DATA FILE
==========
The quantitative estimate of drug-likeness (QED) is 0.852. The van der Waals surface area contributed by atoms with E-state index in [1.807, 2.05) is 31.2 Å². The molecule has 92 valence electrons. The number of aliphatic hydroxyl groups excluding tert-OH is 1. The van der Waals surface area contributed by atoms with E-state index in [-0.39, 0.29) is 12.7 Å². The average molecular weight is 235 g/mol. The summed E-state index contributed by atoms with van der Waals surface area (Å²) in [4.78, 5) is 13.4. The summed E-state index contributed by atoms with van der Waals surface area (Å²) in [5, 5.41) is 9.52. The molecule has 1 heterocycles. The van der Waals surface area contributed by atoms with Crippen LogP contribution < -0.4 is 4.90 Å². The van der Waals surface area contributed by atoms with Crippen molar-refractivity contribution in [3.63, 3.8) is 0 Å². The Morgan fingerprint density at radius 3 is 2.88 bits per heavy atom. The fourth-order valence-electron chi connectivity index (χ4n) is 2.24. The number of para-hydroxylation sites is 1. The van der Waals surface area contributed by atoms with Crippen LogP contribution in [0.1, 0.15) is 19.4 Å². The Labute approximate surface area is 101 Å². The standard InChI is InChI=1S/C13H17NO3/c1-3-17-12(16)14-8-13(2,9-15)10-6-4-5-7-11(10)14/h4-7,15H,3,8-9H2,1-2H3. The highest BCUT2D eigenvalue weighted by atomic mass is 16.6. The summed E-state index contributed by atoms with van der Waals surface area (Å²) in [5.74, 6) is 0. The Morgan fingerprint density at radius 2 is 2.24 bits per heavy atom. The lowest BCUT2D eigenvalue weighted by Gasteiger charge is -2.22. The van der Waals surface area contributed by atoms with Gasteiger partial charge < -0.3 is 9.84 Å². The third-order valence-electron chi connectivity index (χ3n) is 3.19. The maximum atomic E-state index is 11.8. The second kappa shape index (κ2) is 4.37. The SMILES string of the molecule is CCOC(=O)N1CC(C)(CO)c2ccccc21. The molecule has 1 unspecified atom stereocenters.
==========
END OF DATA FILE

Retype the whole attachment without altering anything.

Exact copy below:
The quantitative estimate of drug-likeness (QED) is 0.852. The van der Waals surface area contributed by atoms with E-state index in [1.807, 2.05) is 31.2 Å². The molecule has 92 valence electrons. The number of aliphatic hydroxyl groups excluding tert-OH is 1. The van der Waals surface area contributed by atoms with E-state index in [-0.39, 0.29) is 12.7 Å². The average molecular weight is 235 g/mol. The summed E-state index contributed by atoms with van der Waals surface area (Å²) in [4.78, 5) is 13.4. The summed E-state index contributed by atoms with van der Waals surface area (Å²) in [5, 5.41) is 9.52. The molecule has 1 heterocycles. The van der Waals surface area contributed by atoms with Crippen LogP contribution < -0.4 is 4.90 Å². The van der Waals surface area contributed by atoms with Crippen molar-refractivity contribution in [3.63, 3.8) is 0 Å². The Morgan fingerprint density at radius 3 is 2.88 bits per heavy atom. The fourth-order valence-electron chi connectivity index (χ4n) is 2.24. The number of para-hydroxylation sites is 1. The van der Waals surface area contributed by atoms with Crippen LogP contribution in [0.1, 0.15) is 19.4 Å². The Labute approximate surface area is 101 Å². The standard InChI is InChI=1S/C13H17NO3/c1-3-17-12(16)14-8-13(2,9-15)10-6-4-5-7-11(10)14/h4-7,15H,3,8-9H2,1-2H3. The highest BCUT2D eigenvalue weighted by atomic mass is 16.6. The summed E-state index contributed by atoms with van der Waals surface area (Å²) in [5.74, 6) is 0. The Morgan fingerprint density at radius 2 is 2.24 bits per heavy atom. The lowest BCUT2D eigenvalue weighted by Gasteiger charge is -2.22. The van der Waals surface area contributed by atoms with Gasteiger partial charge < -0.3 is 9.84 Å². The third-order valence-electron chi connectivity index (χ3n) is 3.19. The maximum atomic E-state index is 11.8. The second kappa shape index (κ2) is 4.37. The SMILES string of the molecule is CCOC(=O)N1CC(C)(CO)c2ccccc21. The molecule has 1 unspecified atom stereocenters.